Physician Participation in Executions

Physician Participation in Executions

The death penalty has been a topic of ethical discussion for a long time in the United States. Most people argue over the ethics of the penalty itself, whether or not it should be legal. Others argue over the method of execution, whether death by electrocution or lethal injection constitutes a cruel and unusual punishment. However, one area of discussion that does not get as much attention from the public is the role of physicians and other medical personnel in an execution. That role has increased since the introduction of lethal injection as the preferred execution method.1 If the death penalty will be carried out regardless, does a physician have an ethical duty to make the process as smooth and painless as possible for the convicted? I agree with the American Medical Association and many other medical societies which argue that physician participation in executions is itself unethical.2 Consequently, I think states should either train non-medical technicians specifically for the field of administering lethal injections or look for an alternative method for the death penalty.

The death penalty is legal in thirty-eight states, and lethal injection is currently the preferred method of execution across the board. Seventeen of those states require physician involvement in the procedure, and eighteen others allow physicians to be involved.3 Physician participation is important to note because the process of lethal injection requires an advanced knowledge of certain drugs and medical techniques. In order to administer a lethal injection, the heart rate is monitored and an intravenous catheter is inserted. Most states follow some version of a three step injection process. First, an anesthetic is injected which induces a deep unconscious state. Then, a neuromuscular blocker is injected to paralyze the diaphragm and prevent respiration. Finally, a fatal dose of potassium chloride is injected to stop the heart. After the first injection the whole process takes about eight minutes until death.4 This procedure clearly requires medical expertise including the ability to place an IV, successfully mix and administer a bolus of drugs, and monitor a patient’s state of unconsciousness.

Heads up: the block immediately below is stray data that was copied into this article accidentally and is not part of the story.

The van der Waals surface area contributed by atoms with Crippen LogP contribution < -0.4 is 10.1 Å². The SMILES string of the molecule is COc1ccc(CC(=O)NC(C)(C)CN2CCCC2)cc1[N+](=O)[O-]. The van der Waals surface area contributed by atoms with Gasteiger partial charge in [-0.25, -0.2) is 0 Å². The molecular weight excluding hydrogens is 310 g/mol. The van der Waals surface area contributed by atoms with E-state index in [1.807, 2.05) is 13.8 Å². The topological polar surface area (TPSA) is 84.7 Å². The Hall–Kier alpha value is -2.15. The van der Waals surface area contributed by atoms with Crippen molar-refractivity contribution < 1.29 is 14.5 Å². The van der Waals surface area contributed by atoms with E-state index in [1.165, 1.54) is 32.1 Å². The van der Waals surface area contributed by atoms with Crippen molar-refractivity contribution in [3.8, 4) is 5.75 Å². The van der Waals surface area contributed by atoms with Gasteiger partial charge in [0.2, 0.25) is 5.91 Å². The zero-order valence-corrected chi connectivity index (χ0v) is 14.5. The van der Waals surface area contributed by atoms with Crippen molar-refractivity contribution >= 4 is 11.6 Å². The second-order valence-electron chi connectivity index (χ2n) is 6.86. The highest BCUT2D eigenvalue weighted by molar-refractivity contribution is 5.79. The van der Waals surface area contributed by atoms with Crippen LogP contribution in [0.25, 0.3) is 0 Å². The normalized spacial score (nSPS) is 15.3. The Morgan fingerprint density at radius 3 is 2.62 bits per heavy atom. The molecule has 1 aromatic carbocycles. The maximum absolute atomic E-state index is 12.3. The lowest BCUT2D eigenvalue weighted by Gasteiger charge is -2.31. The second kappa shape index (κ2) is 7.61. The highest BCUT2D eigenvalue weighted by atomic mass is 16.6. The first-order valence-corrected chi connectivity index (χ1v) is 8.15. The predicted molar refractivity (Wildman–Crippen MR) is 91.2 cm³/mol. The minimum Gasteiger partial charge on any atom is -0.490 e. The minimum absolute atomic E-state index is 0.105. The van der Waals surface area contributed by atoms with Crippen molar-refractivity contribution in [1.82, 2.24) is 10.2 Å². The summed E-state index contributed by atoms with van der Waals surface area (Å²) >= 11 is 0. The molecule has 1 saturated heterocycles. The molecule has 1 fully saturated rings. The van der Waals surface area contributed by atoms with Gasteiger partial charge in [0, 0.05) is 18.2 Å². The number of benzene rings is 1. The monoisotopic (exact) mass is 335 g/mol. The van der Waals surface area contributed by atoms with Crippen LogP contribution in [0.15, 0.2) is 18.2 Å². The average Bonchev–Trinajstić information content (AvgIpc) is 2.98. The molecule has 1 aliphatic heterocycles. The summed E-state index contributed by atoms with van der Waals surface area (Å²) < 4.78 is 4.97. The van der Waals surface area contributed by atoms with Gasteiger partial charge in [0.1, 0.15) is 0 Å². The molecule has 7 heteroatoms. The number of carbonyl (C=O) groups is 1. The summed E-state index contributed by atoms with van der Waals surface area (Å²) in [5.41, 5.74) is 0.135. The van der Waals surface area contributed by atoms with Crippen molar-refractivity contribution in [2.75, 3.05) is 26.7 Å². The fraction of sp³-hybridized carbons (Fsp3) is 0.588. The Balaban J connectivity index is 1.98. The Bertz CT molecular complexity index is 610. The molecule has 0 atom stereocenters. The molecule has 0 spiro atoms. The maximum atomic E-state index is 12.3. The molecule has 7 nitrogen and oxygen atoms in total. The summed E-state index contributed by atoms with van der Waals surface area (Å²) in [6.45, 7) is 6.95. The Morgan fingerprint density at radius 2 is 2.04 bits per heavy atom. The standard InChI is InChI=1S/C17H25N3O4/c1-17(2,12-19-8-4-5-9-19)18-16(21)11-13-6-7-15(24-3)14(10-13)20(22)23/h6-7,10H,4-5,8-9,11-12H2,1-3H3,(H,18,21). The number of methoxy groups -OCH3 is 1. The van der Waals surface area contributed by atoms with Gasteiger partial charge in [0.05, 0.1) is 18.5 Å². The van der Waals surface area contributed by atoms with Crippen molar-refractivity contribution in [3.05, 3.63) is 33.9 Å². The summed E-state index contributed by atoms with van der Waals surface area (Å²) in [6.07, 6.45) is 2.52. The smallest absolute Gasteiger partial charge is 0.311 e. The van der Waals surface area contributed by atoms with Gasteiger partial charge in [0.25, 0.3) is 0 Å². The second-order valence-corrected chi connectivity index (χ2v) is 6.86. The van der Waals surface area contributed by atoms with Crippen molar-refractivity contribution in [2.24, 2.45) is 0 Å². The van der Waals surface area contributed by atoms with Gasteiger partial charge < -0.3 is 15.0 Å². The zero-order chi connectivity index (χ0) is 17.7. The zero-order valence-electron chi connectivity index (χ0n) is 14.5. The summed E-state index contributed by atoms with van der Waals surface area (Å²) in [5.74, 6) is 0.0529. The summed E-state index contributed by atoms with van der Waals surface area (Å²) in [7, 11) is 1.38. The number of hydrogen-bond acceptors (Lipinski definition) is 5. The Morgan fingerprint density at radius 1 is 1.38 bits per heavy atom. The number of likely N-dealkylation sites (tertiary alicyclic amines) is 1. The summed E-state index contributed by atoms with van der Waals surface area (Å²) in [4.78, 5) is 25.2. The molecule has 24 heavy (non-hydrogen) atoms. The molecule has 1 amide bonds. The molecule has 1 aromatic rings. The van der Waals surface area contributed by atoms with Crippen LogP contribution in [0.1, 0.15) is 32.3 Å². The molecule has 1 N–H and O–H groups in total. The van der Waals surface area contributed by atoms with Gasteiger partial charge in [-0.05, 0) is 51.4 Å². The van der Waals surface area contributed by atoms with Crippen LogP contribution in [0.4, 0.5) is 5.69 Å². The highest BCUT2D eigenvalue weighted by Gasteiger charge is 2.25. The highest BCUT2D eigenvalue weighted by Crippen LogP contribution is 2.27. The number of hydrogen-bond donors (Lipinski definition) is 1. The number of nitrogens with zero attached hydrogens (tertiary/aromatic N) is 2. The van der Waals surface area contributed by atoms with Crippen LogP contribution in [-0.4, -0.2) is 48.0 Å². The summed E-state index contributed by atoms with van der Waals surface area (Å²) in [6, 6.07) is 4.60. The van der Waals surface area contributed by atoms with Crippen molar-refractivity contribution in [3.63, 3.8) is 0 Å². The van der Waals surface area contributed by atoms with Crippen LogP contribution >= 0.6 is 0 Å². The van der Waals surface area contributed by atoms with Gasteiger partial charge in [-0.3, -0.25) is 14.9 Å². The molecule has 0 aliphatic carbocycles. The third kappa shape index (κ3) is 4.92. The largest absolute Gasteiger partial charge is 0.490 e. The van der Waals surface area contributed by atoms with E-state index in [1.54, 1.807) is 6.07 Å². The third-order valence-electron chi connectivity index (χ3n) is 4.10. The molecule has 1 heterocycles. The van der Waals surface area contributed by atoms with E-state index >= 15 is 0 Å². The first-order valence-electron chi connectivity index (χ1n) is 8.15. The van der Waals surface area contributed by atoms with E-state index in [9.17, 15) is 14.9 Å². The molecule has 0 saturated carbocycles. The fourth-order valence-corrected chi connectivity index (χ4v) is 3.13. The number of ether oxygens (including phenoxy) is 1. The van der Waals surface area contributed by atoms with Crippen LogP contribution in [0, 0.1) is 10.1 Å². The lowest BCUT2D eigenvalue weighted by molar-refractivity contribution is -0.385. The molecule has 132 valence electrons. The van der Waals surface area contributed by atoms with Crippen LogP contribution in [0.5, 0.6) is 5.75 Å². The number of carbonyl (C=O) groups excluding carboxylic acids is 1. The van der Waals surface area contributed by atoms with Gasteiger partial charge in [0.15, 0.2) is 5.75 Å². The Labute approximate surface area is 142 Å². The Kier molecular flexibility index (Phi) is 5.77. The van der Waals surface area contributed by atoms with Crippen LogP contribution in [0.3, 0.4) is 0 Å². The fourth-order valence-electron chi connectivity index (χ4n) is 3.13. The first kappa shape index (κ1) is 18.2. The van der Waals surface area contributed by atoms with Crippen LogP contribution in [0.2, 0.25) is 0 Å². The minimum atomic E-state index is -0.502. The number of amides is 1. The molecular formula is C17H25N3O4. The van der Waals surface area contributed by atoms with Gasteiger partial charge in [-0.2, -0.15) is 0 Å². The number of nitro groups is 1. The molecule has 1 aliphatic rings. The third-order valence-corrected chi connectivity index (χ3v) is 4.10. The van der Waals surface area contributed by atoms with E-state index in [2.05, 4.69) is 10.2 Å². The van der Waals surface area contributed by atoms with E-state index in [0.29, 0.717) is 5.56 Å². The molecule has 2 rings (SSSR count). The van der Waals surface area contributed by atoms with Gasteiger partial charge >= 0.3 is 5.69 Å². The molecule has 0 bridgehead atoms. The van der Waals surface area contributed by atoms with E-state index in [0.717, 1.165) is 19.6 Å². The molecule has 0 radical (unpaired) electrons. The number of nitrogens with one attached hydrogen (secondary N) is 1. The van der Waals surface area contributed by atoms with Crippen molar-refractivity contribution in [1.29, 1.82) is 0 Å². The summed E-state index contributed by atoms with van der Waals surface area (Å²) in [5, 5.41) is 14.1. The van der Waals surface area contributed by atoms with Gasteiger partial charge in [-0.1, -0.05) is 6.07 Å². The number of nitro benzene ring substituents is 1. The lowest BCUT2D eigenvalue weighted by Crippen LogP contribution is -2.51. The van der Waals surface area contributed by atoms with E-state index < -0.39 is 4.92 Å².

Even though the lethal injection process requires knowledge of medical techniques and many states require the presence of a physician, the involvement of physicians in these executions is limited. Since the American Medical Association and most other medical societies and licensing boards prohibit participation in executions in their codes of ethics, it is often hard for a state to find a doctor to actually perform the execution. Usually a doctor’s role in an execution is limited to watching without providing verbal or physical assistance and certifying the death of the executed person at the end.5 Due to this limited role of physicians, the prison staff typically carries out the execution. Prison staff members are not specifically trained for this procedure and often have trouble successfully placing an IV. Misplaced IVs have led to botched executions in which the recipient either is still alive at the end or clearly endured pain throughout the process.6